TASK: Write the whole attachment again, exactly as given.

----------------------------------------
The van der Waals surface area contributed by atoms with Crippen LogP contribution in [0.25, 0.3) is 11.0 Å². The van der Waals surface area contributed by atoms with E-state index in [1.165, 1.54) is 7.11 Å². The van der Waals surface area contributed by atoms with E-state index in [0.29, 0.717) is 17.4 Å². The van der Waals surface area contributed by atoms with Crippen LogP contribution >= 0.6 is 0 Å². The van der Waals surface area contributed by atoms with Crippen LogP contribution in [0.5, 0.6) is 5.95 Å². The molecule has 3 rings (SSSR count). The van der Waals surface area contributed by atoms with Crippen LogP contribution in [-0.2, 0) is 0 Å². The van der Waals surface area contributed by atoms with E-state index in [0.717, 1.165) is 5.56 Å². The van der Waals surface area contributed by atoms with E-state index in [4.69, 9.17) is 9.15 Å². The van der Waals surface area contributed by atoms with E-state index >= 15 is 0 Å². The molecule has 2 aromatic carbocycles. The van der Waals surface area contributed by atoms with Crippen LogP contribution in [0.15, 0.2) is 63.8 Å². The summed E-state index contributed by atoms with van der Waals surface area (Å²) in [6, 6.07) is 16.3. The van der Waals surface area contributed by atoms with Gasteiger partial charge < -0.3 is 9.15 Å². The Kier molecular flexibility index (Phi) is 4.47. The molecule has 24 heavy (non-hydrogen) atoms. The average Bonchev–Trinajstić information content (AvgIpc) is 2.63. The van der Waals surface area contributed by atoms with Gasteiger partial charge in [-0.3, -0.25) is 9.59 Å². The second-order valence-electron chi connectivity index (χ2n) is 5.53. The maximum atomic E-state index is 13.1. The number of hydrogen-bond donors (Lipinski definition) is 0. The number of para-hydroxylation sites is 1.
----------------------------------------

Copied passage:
The van der Waals surface area contributed by atoms with Crippen LogP contribution in [0.25, 0.3) is 11.0 Å². The van der Waals surface area contributed by atoms with E-state index in [1.165, 1.54) is 7.11 Å². The van der Waals surface area contributed by atoms with E-state index in [0.29, 0.717) is 17.4 Å². The van der Waals surface area contributed by atoms with Crippen LogP contribution >= 0.6 is 0 Å². The van der Waals surface area contributed by atoms with Crippen LogP contribution in [0.5, 0.6) is 5.95 Å². The molecule has 3 rings (SSSR count). The van der Waals surface area contributed by atoms with Crippen LogP contribution in [-0.2, 0) is 0 Å². The van der Waals surface area contributed by atoms with E-state index in [0.717, 1.165) is 5.56 Å². The van der Waals surface area contributed by atoms with E-state index in [4.69, 9.17) is 9.15 Å². The van der Waals surface area contributed by atoms with E-state index >= 15 is 0 Å². The molecule has 2 aromatic carbocycles. The van der Waals surface area contributed by atoms with Crippen LogP contribution in [0.15, 0.2) is 63.8 Å². The summed E-state index contributed by atoms with van der Waals surface area (Å²) in [6, 6.07) is 16.3. The van der Waals surface area contributed by atoms with Gasteiger partial charge < -0.3 is 9.15 Å². The Kier molecular flexibility index (Phi) is 4.47. The molecule has 24 heavy (non-hydrogen) atoms. The average Bonchev–Trinajstić information content (AvgIpc) is 2.63. The van der Waals surface area contributed by atoms with Gasteiger partial charge in [-0.3, -0.25) is 9.59 Å². The second-order valence-electron chi connectivity index (χ2n) is 5.53. The maximum atomic E-state index is 13.1. The number of hydrogen-bond donors (Lipinski definition) is 0. The number of para-hydroxylation sites is 1.